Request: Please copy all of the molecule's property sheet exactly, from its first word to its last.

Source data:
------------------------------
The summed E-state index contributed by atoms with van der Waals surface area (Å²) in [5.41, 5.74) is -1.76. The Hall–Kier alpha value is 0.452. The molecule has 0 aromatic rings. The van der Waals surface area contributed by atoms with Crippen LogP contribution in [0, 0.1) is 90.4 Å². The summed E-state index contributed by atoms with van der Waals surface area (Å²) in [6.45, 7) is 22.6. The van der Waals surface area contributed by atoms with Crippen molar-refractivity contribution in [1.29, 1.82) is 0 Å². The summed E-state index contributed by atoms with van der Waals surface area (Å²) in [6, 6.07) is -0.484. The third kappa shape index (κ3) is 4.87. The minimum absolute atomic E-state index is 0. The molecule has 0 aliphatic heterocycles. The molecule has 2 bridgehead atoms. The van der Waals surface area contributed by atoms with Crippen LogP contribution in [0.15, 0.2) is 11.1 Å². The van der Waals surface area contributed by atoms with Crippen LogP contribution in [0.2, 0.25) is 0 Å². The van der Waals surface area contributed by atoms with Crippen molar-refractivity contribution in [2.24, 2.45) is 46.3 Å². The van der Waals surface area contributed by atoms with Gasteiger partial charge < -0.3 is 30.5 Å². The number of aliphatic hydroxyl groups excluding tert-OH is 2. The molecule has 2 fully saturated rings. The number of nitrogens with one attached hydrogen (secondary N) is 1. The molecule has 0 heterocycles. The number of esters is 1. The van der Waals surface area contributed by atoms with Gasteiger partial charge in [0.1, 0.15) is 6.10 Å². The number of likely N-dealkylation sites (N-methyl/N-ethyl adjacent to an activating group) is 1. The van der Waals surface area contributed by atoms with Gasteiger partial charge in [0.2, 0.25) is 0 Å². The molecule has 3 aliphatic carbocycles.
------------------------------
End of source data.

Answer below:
The summed E-state index contributed by atoms with van der Waals surface area (Å²) in [5.41, 5.74) is -1.76. The Hall–Kier alpha value is 0.452. The molecule has 0 aromatic rings. The van der Waals surface area contributed by atoms with Crippen LogP contribution in [0, 0.1) is 90.4 Å². The summed E-state index contributed by atoms with van der Waals surface area (Å²) in [6.45, 7) is 22.6. The van der Waals surface area contributed by atoms with Crippen molar-refractivity contribution in [1.29, 1.82) is 0 Å². The summed E-state index contributed by atoms with van der Waals surface area (Å²) in [6, 6.07) is -0.484. The third kappa shape index (κ3) is 4.87. The minimum absolute atomic E-state index is 0. The molecule has 0 aliphatic heterocycles. The molecule has 2 bridgehead atoms. The van der Waals surface area contributed by atoms with Crippen LogP contribution in [0.15, 0.2) is 11.1 Å². The van der Waals surface area contributed by atoms with Crippen LogP contribution in [0.2, 0.25) is 0 Å². The van der Waals surface area contributed by atoms with Crippen molar-refractivity contribution in [2.24, 2.45) is 46.3 Å². The van der Waals surface area contributed by atoms with Gasteiger partial charge < -0.3 is 30.5 Å². The number of aliphatic hydroxyl groups excluding tert-OH is 2. The molecule has 2 fully saturated rings. The number of nitrogens with one attached hydrogen (secondary N) is 1. The molecule has 0 heterocycles. The number of esters is 1. The van der Waals surface area contributed by atoms with Gasteiger partial charge in [0.1, 0.15) is 6.10 Å². The number of likely N-dealkylation sites (N-methyl/N-ethyl adjacent to an activating group) is 1. The van der Waals surface area contributed by atoms with Gasteiger partial charge in [0.2, 0.25) is 0 Å². The molecule has 3 aliphatic carbocycles.